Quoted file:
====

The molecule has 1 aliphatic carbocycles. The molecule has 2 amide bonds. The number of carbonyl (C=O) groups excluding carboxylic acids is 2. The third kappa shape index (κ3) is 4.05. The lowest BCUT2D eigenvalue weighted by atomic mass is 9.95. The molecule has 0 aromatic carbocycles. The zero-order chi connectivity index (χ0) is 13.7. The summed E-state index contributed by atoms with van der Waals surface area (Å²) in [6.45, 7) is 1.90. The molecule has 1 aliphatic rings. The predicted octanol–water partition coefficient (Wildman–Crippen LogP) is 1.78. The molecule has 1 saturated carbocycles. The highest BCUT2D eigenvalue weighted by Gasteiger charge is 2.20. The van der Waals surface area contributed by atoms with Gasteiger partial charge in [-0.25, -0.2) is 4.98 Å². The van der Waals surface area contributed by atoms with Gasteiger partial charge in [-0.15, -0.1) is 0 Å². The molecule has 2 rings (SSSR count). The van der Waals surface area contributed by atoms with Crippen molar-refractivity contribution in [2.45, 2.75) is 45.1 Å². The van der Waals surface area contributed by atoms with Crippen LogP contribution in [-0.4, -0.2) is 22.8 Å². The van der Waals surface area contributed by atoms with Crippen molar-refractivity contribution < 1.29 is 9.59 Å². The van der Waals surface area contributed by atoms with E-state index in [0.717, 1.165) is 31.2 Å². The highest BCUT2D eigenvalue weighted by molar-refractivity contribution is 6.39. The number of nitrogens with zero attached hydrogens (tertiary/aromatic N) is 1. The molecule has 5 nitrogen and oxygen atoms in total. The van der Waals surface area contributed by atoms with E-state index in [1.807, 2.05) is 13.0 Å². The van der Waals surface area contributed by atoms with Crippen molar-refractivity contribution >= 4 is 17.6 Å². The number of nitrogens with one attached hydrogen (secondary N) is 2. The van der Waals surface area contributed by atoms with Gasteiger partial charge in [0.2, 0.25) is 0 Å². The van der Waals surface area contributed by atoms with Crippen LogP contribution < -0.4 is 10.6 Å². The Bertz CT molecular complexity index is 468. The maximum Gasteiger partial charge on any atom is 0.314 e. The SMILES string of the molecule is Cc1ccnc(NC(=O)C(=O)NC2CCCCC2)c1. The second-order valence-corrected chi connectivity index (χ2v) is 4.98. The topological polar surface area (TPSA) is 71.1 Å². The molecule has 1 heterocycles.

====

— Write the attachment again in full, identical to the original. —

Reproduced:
The molecule has 1 aliphatic carbocycles. The molecule has 2 amide bonds. The number of carbonyl (C=O) groups excluding carboxylic acids is 2. The third kappa shape index (κ3) is 4.05. The lowest BCUT2D eigenvalue weighted by atomic mass is 9.95. The molecule has 0 aromatic carbocycles. The zero-order chi connectivity index (χ0) is 13.7. The summed E-state index contributed by atoms with van der Waals surface area (Å²) in [6.45, 7) is 1.90. The molecule has 1 aliphatic rings. The predicted octanol–water partition coefficient (Wildman–Crippen LogP) is 1.78. The molecule has 1 saturated carbocycles. The highest BCUT2D eigenvalue weighted by Gasteiger charge is 2.20. The van der Waals surface area contributed by atoms with Gasteiger partial charge in [-0.25, -0.2) is 4.98 Å². The van der Waals surface area contributed by atoms with Gasteiger partial charge in [-0.15, -0.1) is 0 Å². The molecule has 2 rings (SSSR count). The van der Waals surface area contributed by atoms with Crippen molar-refractivity contribution in [2.45, 2.75) is 45.1 Å². The van der Waals surface area contributed by atoms with Crippen LogP contribution in [-0.4, -0.2) is 22.8 Å². The van der Waals surface area contributed by atoms with Crippen molar-refractivity contribution < 1.29 is 9.59 Å². The van der Waals surface area contributed by atoms with E-state index in [0.717, 1.165) is 31.2 Å². The highest BCUT2D eigenvalue weighted by molar-refractivity contribution is 6.39. The number of nitrogens with zero attached hydrogens (tertiary/aromatic N) is 1. The molecule has 5 nitrogen and oxygen atoms in total. The van der Waals surface area contributed by atoms with E-state index in [1.807, 2.05) is 13.0 Å². The van der Waals surface area contributed by atoms with Crippen molar-refractivity contribution >= 4 is 17.6 Å². The number of nitrogens with one attached hydrogen (secondary N) is 2. The van der Waals surface area contributed by atoms with Gasteiger partial charge in [0.2, 0.25) is 0 Å². The van der Waals surface area contributed by atoms with Crippen LogP contribution < -0.4 is 10.6 Å². The Bertz CT molecular complexity index is 468. The maximum Gasteiger partial charge on any atom is 0.314 e. The SMILES string of the molecule is Cc1ccnc(NC(=O)C(=O)NC2CCCCC2)c1. The second-order valence-corrected chi connectivity index (χ2v) is 4.98. The topological polar surface area (TPSA) is 71.1 Å². The molecule has 1 heterocycles.